Feltner said he was concerned for the well-being of businesses during and after planned construction along the corridor. Workers at those businesses pour their hearts and souls into what they do and shouldn't be penalized for something they have nothing to do with, he said.
Construction could cause potential customers to take alternate routes, Feltner said. Having fewer curb cuts as the plan calls for could make it harder for drivers to find specific businesses, he said.
Businesses need to be involved in the planning process, Feltner said.
On the flip side, having more residences along the corridor could mean more people visiting nearby businesses, he said.
"It's got to be a win-win for the city and for the business owners," Feltner said. "If you're going to make it hard for people to get in and out of places during construction and after, that doesn't do the businesses any good."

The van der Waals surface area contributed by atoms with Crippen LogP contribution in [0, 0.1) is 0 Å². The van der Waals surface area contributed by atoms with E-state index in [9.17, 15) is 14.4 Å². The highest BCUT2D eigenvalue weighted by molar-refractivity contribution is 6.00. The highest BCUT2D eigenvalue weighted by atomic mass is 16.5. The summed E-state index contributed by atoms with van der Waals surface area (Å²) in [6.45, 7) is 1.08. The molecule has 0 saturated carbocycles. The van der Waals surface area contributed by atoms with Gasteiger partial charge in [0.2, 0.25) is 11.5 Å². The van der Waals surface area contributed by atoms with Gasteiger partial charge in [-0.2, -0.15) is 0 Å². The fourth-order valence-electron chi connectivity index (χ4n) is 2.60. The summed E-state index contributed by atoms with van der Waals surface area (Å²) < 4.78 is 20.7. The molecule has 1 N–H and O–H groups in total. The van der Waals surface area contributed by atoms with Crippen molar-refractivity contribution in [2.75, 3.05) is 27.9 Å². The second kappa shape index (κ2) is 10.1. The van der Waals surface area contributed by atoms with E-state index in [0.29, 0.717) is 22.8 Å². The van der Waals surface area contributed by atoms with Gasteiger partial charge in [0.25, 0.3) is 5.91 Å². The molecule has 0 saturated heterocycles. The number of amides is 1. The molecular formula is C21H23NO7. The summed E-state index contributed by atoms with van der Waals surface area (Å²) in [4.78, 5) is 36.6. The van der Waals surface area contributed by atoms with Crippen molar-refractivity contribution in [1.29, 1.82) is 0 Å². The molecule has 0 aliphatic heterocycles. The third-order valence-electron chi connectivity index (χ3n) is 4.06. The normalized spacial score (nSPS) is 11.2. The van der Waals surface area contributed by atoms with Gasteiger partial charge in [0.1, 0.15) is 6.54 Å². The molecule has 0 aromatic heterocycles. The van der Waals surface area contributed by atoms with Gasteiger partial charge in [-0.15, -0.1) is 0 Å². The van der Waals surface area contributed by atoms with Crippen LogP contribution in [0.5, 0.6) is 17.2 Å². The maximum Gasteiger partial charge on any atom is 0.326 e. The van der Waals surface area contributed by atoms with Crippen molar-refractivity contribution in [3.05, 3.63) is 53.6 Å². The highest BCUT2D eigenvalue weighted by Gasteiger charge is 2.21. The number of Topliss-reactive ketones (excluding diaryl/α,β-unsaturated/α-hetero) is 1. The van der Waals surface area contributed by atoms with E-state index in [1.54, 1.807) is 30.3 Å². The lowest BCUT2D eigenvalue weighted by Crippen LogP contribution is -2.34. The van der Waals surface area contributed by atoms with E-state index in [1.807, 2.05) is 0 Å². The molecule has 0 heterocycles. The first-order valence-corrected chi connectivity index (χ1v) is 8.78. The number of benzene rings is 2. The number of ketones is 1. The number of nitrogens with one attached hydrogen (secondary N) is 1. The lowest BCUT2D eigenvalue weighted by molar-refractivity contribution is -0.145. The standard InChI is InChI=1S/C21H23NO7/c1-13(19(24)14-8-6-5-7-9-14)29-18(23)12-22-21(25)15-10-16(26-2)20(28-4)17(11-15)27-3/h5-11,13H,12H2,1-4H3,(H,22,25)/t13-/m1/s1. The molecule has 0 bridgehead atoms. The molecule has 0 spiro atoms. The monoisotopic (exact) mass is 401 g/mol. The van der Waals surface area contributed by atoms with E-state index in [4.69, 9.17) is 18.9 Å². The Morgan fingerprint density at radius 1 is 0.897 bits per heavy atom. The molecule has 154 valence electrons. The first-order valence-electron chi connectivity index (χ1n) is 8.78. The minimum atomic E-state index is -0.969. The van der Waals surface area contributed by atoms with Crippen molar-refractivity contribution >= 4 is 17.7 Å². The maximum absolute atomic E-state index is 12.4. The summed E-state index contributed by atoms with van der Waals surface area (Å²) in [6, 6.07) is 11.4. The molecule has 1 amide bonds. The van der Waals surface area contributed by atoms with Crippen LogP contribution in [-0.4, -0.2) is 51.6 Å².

Impeding traffic also is a concern for Brooke Shock, owner of the Geek Realms shop. The city has done drainage and street work near her business before, and when it did, customers stopped coming in, she said.
Shock said she'll be watching how the planned work impacts businesses around her. Beautifying the stretch could help bring back activity to long-vacant lots and generally make the corridor more inviting -- or, it could push out small businesses like hers, she said.
Geek Realms opened a new store in Springdale a couple weeks ago. Shock doesn't want to close the Fayetteville location, but if the work cuts off her flow of customers, she may have to consolidate and move the whole operation to Springdale, she said.
"We're mostly bracing for impact," Shock said.
Getting a facelift